ESQ. PRIDDY ENDS CAREER
SALE CREEK MAGISTRATE FALLS VICTIM OF SMALLPOX
PROMINENT MANY YEARS AS DOCTOR AND POLITICIAN
MEMBER OF COUNTY COURT FROM ELEVENTH DISTRICT UNTIL 1906, AND ELECTED FROM NEW SEVENTH IN FALL OF 1912
Esquire Burk Priddy representative of the Seventh civil district of the county court, died yesterday of smallpox at his home in Sale Creek. He was about 70 years of age and had been active as a physician and a politician in this county for a long time.
Dr. Priddy was a victim of his own opinion in relation to the vaccination theory in prevention of smallpox, having always adhered to the belief that vaccination was of no moment and depending upon other preventive measures both as to himself and for recommendation to others. Recently he was in the midst of a fight in his hometown on this subject and while the disease was becoming epidemic in his community he himself was stricken. From the beginning his was a serious case, having what doctors called hemorrhageous smallpox. Last week the county health authorities visited his town and pronounced Dr. Priddy's case hopeless. Death was delayed much beyond the time predicted.
Surviving the deceased esquire are his wife Miss Tolley (sic), Dr. John Priddy of California, James B. Priddy, Daniel W. Priddy, Mrs. John Shelton, and Mrs. Thomas Roark of Sale Creek; Jesse Priddy, of Chattanooga, Mrs. Mack Roark and Mrs. John Clinghan, of Meigs County. No definite announcement was made last night regarding the funeral, it is possibly taking place this morning from the residence. Because of the nature of the malady that took away this well-known citizen of the northern end of the county, there will be no public service, it was announced.
Esquire Priddy has been a resident of Hamilton County most of the time since he was born. Years ago he was an active practitioner of medicine, enjoying a wide spread patronage in the region of Sale Creek, Coulterville, and Retro. It is said he was an unusually successful physician until e practically abandoned the profession following an unpleasant experience as a pension examiner during the period when Judge Key was on the federal bench. In 1900 he was elected to the county court from the old Eleventh district, which in the days of the large county court comprised but a small territory surrounding Sale Creek. His colleague was Esquire A. H. Morgan, but recently deceased. During his six years that ended in 1906, Esquire Priddy was generally aligned with the late Esquire H. J. Springfield and was frequently engaged in the hottest of the fights of that period. He was always diligent of speech and his gift was employed to advantage on numerous occasions when factionalism in the court waxed hot. He was regarded as always loyal to his district and secured every public improvement possible at the hands of the court. Throughout his career he was popular with his neighbors, nearly all of whom believed in him and had respect for his ability to secure practical results.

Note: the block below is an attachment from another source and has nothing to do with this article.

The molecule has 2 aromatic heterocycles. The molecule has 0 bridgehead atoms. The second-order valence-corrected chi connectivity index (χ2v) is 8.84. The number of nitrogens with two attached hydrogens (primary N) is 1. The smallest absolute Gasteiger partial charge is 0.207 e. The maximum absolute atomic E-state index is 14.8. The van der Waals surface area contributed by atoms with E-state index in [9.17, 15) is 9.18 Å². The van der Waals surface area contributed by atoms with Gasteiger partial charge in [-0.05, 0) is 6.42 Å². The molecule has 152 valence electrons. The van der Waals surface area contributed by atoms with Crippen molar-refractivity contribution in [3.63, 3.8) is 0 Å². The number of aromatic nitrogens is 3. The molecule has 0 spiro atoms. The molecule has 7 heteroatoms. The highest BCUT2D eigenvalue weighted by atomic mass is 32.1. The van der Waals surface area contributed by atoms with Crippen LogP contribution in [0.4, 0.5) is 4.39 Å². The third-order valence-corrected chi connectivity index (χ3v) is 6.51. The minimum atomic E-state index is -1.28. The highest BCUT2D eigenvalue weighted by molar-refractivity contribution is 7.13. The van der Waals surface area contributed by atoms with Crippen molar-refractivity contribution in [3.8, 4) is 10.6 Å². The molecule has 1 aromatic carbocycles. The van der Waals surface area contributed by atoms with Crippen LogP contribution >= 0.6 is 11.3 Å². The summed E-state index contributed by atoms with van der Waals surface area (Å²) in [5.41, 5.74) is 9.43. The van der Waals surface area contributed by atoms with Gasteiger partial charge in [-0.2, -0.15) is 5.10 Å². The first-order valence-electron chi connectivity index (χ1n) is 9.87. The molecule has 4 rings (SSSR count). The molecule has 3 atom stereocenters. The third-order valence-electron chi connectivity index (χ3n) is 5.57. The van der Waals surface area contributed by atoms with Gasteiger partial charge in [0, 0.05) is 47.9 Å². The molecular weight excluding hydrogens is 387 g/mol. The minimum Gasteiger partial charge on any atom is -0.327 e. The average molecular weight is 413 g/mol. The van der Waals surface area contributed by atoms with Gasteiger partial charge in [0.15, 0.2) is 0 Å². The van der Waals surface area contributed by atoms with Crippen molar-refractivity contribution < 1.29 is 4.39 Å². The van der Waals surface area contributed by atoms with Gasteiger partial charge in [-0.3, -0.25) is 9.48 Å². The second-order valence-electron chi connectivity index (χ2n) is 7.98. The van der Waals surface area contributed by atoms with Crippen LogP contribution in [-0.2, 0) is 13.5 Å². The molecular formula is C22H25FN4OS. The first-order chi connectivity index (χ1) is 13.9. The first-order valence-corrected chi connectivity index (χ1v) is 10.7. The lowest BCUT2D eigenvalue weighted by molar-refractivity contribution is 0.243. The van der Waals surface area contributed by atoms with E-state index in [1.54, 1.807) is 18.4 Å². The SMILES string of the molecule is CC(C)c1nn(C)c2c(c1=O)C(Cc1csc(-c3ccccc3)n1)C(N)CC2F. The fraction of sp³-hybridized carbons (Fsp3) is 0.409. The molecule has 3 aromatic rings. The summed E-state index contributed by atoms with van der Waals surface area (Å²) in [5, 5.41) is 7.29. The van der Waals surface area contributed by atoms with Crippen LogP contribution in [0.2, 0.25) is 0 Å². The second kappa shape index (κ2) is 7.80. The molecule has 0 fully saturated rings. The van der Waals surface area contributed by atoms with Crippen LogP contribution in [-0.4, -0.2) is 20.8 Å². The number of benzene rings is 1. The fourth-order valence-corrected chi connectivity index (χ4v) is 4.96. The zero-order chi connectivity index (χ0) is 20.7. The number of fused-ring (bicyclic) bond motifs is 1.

When the county was redistricted by the legislature of 1905 the old Eleventh district was eliminated and the territory thrown into the new Third. He and Esquire Morgan were succeeded by Esquires H. R. Caulkins and Henry Seybert. The legislature of 1911 again divided the territory, creating the new Seventh district. Elected to represent the new district until the next regular election to select magistrates were Esquires List and McGill. They served until the election of 1912 when Esquire Priddy again became a candidate and was elected over a field of five candidates. With him was elected Esquire Vandergriff. This district comprises the precincts of Retro and Sale Creek. He had served less than two years of his new term when he died. He was a republican to politics.
W. J. Springfield, county register, who was doubtless Esq. Priddy's closest personal friend made this comment on the life and characteristics of the deceased last night:
"Squire Priddy was a most sincere and true friend at all times to the common people and a man who loved the people of his community. His last effort, which was successful, was to secure an appropriation to rebuild the New Providence school in his district. Only recently he secured a workhouse camp for Sale Creek, after trying for more than a year. He died before the forces, which will be at work there Monday had reached the camp. In my judgment no man of all that territory would be missed more that Dr. Priddy will be both as a physician and a public official."
May 4, 1914 Chattanooga Times
Submitted by Denise DeBerry